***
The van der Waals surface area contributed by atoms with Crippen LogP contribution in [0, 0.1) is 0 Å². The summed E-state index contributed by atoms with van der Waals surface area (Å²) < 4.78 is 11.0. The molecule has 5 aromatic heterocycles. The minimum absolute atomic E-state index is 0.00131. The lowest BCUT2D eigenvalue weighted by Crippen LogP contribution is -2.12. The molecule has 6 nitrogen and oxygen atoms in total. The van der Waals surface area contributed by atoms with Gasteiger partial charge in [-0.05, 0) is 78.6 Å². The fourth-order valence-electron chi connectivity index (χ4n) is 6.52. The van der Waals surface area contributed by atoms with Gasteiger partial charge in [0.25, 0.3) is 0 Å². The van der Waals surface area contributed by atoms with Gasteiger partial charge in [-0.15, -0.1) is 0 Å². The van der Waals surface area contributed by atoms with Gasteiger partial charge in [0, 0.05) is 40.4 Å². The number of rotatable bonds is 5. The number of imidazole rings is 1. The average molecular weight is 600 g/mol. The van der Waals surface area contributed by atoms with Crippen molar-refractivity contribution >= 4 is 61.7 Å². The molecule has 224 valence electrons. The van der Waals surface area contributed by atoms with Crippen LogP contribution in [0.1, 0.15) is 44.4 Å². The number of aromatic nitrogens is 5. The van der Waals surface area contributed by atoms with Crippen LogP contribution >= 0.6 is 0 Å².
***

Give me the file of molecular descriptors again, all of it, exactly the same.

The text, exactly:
The van der Waals surface area contributed by atoms with Crippen LogP contribution in [0, 0.1) is 0 Å². The summed E-state index contributed by atoms with van der Waals surface area (Å²) < 4.78 is 11.0. The molecule has 5 aromatic heterocycles. The minimum absolute atomic E-state index is 0.00131. The lowest BCUT2D eigenvalue weighted by Crippen LogP contribution is -2.12. The molecule has 6 nitrogen and oxygen atoms in total. The van der Waals surface area contributed by atoms with Gasteiger partial charge in [-0.05, 0) is 78.6 Å². The fourth-order valence-electron chi connectivity index (χ4n) is 6.52. The van der Waals surface area contributed by atoms with Gasteiger partial charge in [0.25, 0.3) is 0 Å². The van der Waals surface area contributed by atoms with Gasteiger partial charge in [-0.15, -0.1) is 0 Å². The van der Waals surface area contributed by atoms with Gasteiger partial charge in [0, 0.05) is 40.4 Å². The number of rotatable bonds is 5. The number of imidazole rings is 1. The average molecular weight is 600 g/mol. The van der Waals surface area contributed by atoms with Crippen molar-refractivity contribution >= 4 is 61.7 Å². The molecule has 224 valence electrons. The van der Waals surface area contributed by atoms with Crippen LogP contribution in [0.1, 0.15) is 44.4 Å². The number of aromatic nitrogens is 5. The van der Waals surface area contributed by atoms with Crippen LogP contribution >= 0.6 is 0 Å².